Shelley's Myth-making Power in the Witch of Atlas: The Witch is a remarkable lady whose title is quite justly derogatory She is a dream-projection and, partly; an incarnation of poetry itself. Shelley's own poetic experience is clearly built into her, and we watch, even more clearly than in Prometheus, the myth-making faculty at work; that queer business of using one's imaginative experience to create something surprising to oneself. Self-objectification may prove uncanny and revelatory. Mental confusion alone cannot study the human mind: the myth-making faculty can. Shelley here very subtly, personifies his own poetry to serve as an exploitation of magic.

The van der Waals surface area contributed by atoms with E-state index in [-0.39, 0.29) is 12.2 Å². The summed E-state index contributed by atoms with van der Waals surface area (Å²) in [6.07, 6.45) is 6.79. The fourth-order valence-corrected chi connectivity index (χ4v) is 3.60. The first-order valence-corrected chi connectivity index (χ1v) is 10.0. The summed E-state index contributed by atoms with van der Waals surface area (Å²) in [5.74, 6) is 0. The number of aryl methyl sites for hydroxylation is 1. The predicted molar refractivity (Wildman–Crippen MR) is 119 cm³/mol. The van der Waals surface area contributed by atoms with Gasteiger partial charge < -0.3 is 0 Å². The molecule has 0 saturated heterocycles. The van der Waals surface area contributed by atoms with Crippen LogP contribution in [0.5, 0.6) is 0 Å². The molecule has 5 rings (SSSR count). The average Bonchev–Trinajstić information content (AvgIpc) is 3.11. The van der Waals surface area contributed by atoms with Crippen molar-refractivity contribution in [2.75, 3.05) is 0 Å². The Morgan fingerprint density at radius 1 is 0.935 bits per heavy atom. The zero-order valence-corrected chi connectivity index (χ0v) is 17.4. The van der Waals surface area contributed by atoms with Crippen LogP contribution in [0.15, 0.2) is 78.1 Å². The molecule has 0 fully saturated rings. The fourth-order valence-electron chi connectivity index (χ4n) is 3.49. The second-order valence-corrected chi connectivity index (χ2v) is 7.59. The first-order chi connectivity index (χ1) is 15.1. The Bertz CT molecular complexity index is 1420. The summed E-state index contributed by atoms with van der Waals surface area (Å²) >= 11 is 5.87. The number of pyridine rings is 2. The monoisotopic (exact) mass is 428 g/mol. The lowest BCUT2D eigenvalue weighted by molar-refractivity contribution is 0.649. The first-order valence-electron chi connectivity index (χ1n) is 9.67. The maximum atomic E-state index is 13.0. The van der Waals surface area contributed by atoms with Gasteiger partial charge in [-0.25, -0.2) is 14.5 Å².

Symbolism in The Witch of Atlas: We have various poetic expeditions in this piece of work. The dim brain whirls dizzy with delight, picturing the Witch's form. It is Shelley's most airy and wayward phantasy; a narrative in which he gives his imagination free play and produces poetry that seems to be woven of the very texture of dreams. The poem's lady becomes a personification of magic. She negates death-instincts, as does the conclusion to Prometheus, and animals are by her regenerated. She is often associated with Poetic consciousness. Her cave has carvings of ancient lore, like that in Prometheus, concerning the proper path from man's fallen state back to a golden age matching in harmony the "sacred". The cave's carvings are things of ancient art and learning: the subconscious and superconscious meet. The Witch symbolizes a potentiality wherein all dangerous forces of the elements, time and man's will are mastered, again, a reminder of Prometheus.